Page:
South Africa v India, 1st ODI, Johannesburg December 5, 2013

Johannesburg's favourite son comes of age

Just 20 years and 14 ODIs old, Quinton de Kock gave the Johannesburg faithful 135 reasons to roar and cheer for one of their own
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'Indian bowlers bowled short instead of going fuller' - de Kock

The Wanderers roar. It has the bass that comes out of a hollow drum when someone - and there is always someone who can't resist - lets out a long, lonely "helloooooo" deep into it. It has the volume of the speakers being fitted into cars the size of jelly tots, which somehow accommodate amplifiers three times that size. It boils over with emotion.

Today, the roar was expected to be one of anger - towards the Indian players because the South African public holds the BCCI responsible for shortening what would have been the headline tour of the summer. Instead, it was resonant with joy. For Quinton de Kock.

From the moment the 20-year old walked out to sing the national anthem, people were cheering for him. He is the only member of South Africa's ODI XI born in this city, and to see him represent it on the biggest stage is a source of great pride for the Johannesburg faithful. As de Kock stood alongside his team-mates, he looked only a little taller than the child whose hand he was holding, and his expression was as innocent. Clothed in a delicate pink, he seemed as harmless as candyfloss. How deceiving some looks can be.

It took three balls for de Kock to dispel all thoughts of tameness when he stepped out to clip Bhuvneshwar Kumar's first delivery, a half-volley, through midwicket. Four balls later, de Kock punctured the gap in the covers, and India's attack knew they were up against a man with a good eye and a powerful arm, not a boy.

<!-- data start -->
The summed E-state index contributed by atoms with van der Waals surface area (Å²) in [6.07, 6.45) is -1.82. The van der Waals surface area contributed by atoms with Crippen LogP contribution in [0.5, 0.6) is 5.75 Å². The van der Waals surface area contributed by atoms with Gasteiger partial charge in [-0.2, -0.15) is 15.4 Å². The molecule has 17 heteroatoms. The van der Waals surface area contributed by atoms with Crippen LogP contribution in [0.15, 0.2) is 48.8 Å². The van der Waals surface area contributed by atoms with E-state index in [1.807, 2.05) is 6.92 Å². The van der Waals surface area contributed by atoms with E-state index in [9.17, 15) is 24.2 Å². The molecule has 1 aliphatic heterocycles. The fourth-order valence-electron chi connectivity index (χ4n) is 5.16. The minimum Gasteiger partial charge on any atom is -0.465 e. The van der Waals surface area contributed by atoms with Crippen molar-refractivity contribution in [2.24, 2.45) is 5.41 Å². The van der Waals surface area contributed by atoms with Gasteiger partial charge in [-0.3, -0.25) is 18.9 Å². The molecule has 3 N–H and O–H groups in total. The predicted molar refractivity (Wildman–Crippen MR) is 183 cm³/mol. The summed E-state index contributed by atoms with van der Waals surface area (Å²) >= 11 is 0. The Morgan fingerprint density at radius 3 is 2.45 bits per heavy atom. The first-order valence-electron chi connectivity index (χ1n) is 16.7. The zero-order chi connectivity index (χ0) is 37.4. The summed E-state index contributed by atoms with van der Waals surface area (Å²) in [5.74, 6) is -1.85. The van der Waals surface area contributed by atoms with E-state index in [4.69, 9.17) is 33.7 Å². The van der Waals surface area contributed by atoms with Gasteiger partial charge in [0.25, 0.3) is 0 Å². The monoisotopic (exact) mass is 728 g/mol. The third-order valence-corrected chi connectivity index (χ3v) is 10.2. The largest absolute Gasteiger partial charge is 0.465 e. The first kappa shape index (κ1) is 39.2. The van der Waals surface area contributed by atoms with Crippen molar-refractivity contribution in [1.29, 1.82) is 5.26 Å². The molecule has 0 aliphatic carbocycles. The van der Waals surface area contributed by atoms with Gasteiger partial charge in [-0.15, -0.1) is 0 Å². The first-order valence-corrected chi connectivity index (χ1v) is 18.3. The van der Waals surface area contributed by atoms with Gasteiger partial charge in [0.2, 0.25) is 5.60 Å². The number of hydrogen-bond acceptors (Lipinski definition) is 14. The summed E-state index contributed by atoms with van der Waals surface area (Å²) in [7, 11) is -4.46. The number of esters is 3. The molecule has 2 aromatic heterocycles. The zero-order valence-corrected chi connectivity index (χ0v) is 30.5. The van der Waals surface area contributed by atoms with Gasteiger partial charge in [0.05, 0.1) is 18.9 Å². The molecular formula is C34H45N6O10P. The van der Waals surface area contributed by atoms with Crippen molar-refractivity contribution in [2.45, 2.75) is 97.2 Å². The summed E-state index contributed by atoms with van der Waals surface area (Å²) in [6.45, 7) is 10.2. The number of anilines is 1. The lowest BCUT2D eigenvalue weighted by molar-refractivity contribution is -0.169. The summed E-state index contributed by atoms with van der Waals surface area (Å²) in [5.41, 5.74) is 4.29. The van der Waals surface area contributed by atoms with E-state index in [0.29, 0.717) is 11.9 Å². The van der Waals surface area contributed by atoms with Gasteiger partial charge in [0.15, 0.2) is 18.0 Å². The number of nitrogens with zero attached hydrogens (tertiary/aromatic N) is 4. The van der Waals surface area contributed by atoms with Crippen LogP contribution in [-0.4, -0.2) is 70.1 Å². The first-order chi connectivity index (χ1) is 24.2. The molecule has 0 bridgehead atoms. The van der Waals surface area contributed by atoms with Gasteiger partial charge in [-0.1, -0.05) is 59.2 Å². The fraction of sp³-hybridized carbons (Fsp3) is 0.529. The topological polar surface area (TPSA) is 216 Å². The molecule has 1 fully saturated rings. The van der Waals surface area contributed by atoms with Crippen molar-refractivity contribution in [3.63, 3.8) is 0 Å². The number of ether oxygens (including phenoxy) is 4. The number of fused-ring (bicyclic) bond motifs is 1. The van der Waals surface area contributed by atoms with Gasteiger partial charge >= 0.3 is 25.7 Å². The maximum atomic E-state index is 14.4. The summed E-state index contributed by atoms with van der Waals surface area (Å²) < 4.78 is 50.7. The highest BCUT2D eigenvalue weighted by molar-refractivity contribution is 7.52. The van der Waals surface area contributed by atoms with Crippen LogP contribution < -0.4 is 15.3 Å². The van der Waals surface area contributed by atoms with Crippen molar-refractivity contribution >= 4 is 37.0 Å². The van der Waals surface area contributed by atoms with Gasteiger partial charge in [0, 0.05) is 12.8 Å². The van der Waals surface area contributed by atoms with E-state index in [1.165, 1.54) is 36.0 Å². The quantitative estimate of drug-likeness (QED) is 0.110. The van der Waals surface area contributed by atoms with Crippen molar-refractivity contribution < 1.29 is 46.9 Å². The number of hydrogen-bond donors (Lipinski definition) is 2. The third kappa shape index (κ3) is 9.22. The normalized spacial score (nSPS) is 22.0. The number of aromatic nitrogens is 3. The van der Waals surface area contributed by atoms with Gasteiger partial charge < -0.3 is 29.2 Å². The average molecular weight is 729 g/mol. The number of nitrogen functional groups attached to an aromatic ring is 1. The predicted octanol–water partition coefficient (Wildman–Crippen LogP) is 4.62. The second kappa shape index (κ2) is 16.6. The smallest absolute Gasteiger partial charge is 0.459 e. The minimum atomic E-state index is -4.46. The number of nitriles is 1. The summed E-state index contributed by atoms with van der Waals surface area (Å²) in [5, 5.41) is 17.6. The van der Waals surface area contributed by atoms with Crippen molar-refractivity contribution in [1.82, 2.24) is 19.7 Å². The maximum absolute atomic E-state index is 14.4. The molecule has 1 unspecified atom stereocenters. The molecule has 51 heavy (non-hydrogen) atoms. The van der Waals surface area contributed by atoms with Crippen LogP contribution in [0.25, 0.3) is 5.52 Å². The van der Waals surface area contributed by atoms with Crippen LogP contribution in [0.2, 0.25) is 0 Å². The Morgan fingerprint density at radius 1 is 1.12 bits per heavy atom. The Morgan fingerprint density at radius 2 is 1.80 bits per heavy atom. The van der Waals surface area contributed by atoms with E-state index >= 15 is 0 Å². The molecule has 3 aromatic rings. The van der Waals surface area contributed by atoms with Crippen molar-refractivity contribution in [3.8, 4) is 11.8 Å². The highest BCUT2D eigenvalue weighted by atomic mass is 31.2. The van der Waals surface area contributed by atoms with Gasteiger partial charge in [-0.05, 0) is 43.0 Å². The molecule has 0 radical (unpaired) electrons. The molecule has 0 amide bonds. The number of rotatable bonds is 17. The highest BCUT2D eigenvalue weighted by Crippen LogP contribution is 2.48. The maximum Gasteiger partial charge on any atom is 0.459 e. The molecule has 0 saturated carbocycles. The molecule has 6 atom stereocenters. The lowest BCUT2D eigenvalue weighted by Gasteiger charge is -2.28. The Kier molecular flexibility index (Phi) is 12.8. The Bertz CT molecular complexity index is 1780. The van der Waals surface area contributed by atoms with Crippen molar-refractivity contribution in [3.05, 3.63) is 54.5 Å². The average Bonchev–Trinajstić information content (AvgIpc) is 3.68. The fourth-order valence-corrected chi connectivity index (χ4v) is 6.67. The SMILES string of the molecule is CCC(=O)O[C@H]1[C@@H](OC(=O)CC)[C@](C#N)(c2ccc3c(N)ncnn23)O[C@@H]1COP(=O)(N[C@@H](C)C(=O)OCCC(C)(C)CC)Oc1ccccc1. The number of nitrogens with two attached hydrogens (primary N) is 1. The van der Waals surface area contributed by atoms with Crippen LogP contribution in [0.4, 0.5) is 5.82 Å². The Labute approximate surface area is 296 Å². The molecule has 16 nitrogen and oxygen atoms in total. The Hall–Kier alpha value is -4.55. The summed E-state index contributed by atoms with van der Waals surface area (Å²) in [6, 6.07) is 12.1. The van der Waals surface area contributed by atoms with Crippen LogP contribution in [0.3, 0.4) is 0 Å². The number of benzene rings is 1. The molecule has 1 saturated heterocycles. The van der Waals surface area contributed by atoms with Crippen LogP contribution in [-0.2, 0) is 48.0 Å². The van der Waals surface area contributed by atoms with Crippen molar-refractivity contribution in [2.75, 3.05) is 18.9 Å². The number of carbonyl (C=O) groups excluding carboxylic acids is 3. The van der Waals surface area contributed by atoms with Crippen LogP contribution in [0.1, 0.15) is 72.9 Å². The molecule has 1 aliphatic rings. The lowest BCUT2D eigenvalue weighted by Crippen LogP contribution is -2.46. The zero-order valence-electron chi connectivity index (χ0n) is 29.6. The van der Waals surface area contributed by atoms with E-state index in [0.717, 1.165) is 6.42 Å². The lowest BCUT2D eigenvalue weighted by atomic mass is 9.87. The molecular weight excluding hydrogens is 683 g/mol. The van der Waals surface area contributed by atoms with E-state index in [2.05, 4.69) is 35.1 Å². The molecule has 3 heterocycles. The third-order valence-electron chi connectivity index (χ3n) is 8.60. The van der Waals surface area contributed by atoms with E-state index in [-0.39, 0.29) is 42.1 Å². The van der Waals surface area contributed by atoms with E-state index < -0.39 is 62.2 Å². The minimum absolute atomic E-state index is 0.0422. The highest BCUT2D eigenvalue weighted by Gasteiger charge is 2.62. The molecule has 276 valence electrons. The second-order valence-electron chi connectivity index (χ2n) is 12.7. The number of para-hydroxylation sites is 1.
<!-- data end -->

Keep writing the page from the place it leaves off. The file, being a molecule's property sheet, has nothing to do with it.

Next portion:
Hashim Amla probably went to de Kock at the end of that over and told him to take it easy, as is the job of the senior partner, but it seemed as though de Kock wasn't going to listen. He flashed and missed as much as he pushed and connected.

He seemed to understand the weaknesses of India's bowlers quickly - the struggle to find the right length on an unfamiliar pitch, and a tendency to bowl half-volleys and full tosses - and he knew he could exploit them. Every time he did, that roar grew louder.

Of course, de Kock got lucky on a few occasions. Aggressive batsmen often get those breaks. Against India's best bowler on the day, Mohammad Shami, he inside edged and was fortunate the ball did not go on to his stumps.

De Kock held his own even against the spinners. R Ashwin pitched too short, and de Kock's movement on to the back foot to pull was instinctive. He brought up his 50 off Ashwin, and the noise levels at the Wanderers rose to meet the overhanging thunder.

He raised his bat: first to the changing room, and then to every section of the crowd. To call the cheers a mixture of clapping and chanting would be doing the fans a disservice. They composed a chorus for him.

They would have expected a little more exuberance from their local lad a little later on. But despite having scored his first international ton in a home ODI, de Kock was restrained in his celebrations. He had saved himself for the bowling. He spotted holes in areas India thought they had covered, and widened them. He drove wide of cover, swept high enough to clear short fine leg, and with Amla gave South Africa their first opening century stand in 68 ODIs - a span of three years.

De Kock watched Amla play the ball onto his own stumps and Jacques Kallis offer a tame catch. It was up to him to ensure South Africa did not waste their start. De Kock showed how solid he could be off the first free-hit he was offered. He assumed the position of a lamp - a firm, broad base and a wide ambit for a shade - and swung hard. The ball disappeared into the sunset and landed on the other side of long-on.

De Kock had moved within one scoring shot of a century, and the anticipation was heaving. This crowd demanded instant gratification and wanted to see his hundred off the very next ball. They abandoned the slow clap in favour of one long cheer and it died quickly in obvious disappointment when he only got a single to move to 99.